2              3                    4        5
Fitted values
As the predicted value of y increases,
So does the error variance
25
Good Examples…

5
20
15

Residuals

0
10 y
5
0

-5
0       2        4             6     8    10
x                                             0   2       4       6     8   10
x

scatter y x                                                      scatter resid x
5
0
-5

0        5             10        15        20
Fitted values

rvfplot (scatter resid yhat)
Formal Statistical Tests
• White’s Test
– Heteroskedasticity occurs when the size of
the errors is correlated with one or more
independent variables.
– We can run OLS, get the residuals, and then
see if they are correlated with the
independent variables
More Formally,
turnouti  a  1101.4  diplomaui   1.1 mdnincmi   ei
turnouti  a  1101.4  diplomaui   1.1 mdnincmi 
ˆ
turnout  turnout  ei
ˆ

state     district   turnout   diplomau mdnincm pred_turnout residual

AL           1      151,188     14.7     \$27,360   200,757.4     -49,569.4

AL           2      216,788     16.7     \$29,492       205,330   11,457.96

AL           3      147,317     12.3     \$26,800   197,491.7     -50,174.7

AL           4      226,409     8.1      \$25,401   191,310.8     35,098.16

AL           5      186,059     20.4     \$33,189   213,514.6     -27,455.6

e   0  1 x1   2 x2   x  1 x2  1 x1 x2  error
2
i                                      1 1
2        2
So, if error increases with x, we
violate heteroskedasticity
ei2   0  1 x1   2 x2  1 x12  1 x2 2  1 x1 x2  error
•If we can predict error

4
with a regression line,
we have

2
heteroskasticity.
Residuals

•To make this
prediction, we need to
0

make everything
positive (square it)
-2

0   .2   .4       .6   .8   1
x
So, if error increases with x, we
violate homoskedasticity
ei2   0  1 x1   2 x2  1 x12  1 x2 2  1 x1 x2  error
•Finally, we use these

15
squared residuals as
the dependent variable

10
squared_residual

in a new regression.
•If we can predict
increases/decreases in
5

the size of the residual,
we have found
0

evidence of                   0     .2     .4    .6     .8     1
x
heteroskedasticity
•For Ind. Vars., we use the same ones as in the original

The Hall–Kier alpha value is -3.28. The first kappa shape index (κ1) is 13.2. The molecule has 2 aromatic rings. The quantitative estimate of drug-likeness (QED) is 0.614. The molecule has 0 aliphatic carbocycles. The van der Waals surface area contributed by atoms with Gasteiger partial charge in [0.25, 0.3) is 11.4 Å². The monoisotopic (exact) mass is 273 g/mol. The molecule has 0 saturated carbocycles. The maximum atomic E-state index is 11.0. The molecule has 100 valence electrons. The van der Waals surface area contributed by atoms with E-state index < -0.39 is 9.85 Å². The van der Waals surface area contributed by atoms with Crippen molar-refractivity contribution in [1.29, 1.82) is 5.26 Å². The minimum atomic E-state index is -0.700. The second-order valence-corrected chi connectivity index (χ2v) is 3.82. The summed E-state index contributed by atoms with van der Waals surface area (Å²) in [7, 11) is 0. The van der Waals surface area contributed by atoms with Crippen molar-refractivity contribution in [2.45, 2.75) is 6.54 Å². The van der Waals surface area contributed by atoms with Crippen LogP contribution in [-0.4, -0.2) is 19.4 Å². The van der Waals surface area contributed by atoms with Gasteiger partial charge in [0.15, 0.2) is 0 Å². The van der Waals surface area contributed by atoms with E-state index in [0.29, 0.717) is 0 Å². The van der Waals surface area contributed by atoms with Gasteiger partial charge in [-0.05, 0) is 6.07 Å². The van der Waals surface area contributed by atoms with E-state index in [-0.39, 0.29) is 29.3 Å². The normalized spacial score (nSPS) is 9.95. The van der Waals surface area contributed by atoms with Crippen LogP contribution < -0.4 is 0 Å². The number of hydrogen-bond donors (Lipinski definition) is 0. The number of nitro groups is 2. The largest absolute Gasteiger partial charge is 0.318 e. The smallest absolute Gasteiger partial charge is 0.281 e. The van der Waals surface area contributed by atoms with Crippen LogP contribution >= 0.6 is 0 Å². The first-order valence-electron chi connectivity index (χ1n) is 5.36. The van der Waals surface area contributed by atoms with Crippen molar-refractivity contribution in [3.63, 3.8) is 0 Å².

regression plus their squares and their cross-products.
The Result…
• Take the r2 from this regression and multiply it
by n.
• This test statistic is distributed χ2 with degrees of
freedom equal to the number of independent
variables in the 2nd regression
• In other words, r2*n is the χ2 you calculate from
your data, compare it to a critical χ2* from a χ2
table. If your χ2 is greater than χ2* then you
reject the null hypothesis (of homoskedasticity)
A Sigh of Relief…
• Stata will calculate this for you
• After running the regression, type
imtest, white
. imtest, white

White's test for Ho: homoskedasticity
against Ha: unrestricted heteroskedasticity

chi2(5)       =     9.97
Prob > chi2   =   0.0762

Cameron & Trivedi's decomposition of IM-test

---------------------------------------------------
Source |       chi2     df      p
---------------------+-----------------------------
Heteroskedasticity |       9.97      5    0.0762
Skewness |       3.96      2    0.1378
Kurtosis | -28247.96       1    1.0000
---------------------+-----------------------------
Total | -28234.03       8    1.0000
---------------------------------------------------
An Alternative Test: Breusch/Pagan

•     Based on similar logic
•     Three changes:
1. Instead of using e2 as the D.V. in the 2nd
ei2
regression, use 2 where  e 
e
ˆ
ˆ2        2
ei / n
2. Instead of using every variable (plus
squares and cross-products), you specify
the variables you think are causing the
heteroskedasticity
– Alternatively, use only   ˆ
y   as a “catch all”
An Alternative Test: Breusch/Pagan
3. Test Statistic is RegSS from 2nd regression
divided by 2. It is distributed χ2 with degrees